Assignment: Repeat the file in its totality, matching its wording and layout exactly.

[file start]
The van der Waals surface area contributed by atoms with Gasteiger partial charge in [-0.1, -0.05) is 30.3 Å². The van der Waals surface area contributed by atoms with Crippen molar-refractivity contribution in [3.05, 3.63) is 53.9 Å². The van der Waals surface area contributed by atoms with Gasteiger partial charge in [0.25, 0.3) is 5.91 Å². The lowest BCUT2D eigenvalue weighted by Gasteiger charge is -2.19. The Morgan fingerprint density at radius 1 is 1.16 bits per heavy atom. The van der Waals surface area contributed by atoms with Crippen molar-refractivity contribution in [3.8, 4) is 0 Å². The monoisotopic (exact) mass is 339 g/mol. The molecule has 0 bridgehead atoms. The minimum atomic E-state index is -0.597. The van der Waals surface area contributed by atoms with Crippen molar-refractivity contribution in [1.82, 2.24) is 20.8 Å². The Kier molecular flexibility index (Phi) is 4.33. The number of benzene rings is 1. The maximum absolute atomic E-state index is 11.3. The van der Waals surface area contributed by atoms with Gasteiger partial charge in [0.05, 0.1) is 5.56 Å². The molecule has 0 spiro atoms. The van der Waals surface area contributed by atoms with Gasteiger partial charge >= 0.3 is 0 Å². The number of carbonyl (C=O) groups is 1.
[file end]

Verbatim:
The van der Waals surface area contributed by atoms with Gasteiger partial charge in [-0.1, -0.05) is 30.3 Å². The van der Waals surface area contributed by atoms with Crippen molar-refractivity contribution in [3.05, 3.63) is 53.9 Å². The van der Waals surface area contributed by atoms with Gasteiger partial charge in [0.25, 0.3) is 5.91 Å². The lowest BCUT2D eigenvalue weighted by Gasteiger charge is -2.19. The Morgan fingerprint density at radius 1 is 1.16 bits per heavy atom. The van der Waals surface area contributed by atoms with Crippen molar-refractivity contribution in [3.8, 4) is 0 Å². The monoisotopic (exact) mass is 339 g/mol. The molecule has 0 bridgehead atoms. The minimum atomic E-state index is -0.597. The van der Waals surface area contributed by atoms with Crippen molar-refractivity contribution in [1.82, 2.24) is 20.8 Å². The Kier molecular flexibility index (Phi) is 4.33. The number of benzene rings is 1. The maximum absolute atomic E-state index is 11.3. The van der Waals surface area contributed by atoms with Gasteiger partial charge in [0.05, 0.1) is 5.56 Å². The molecule has 0 spiro atoms. The van der Waals surface area contributed by atoms with Gasteiger partial charge >= 0.3 is 0 Å². The number of carbonyl (C=O) groups is 1.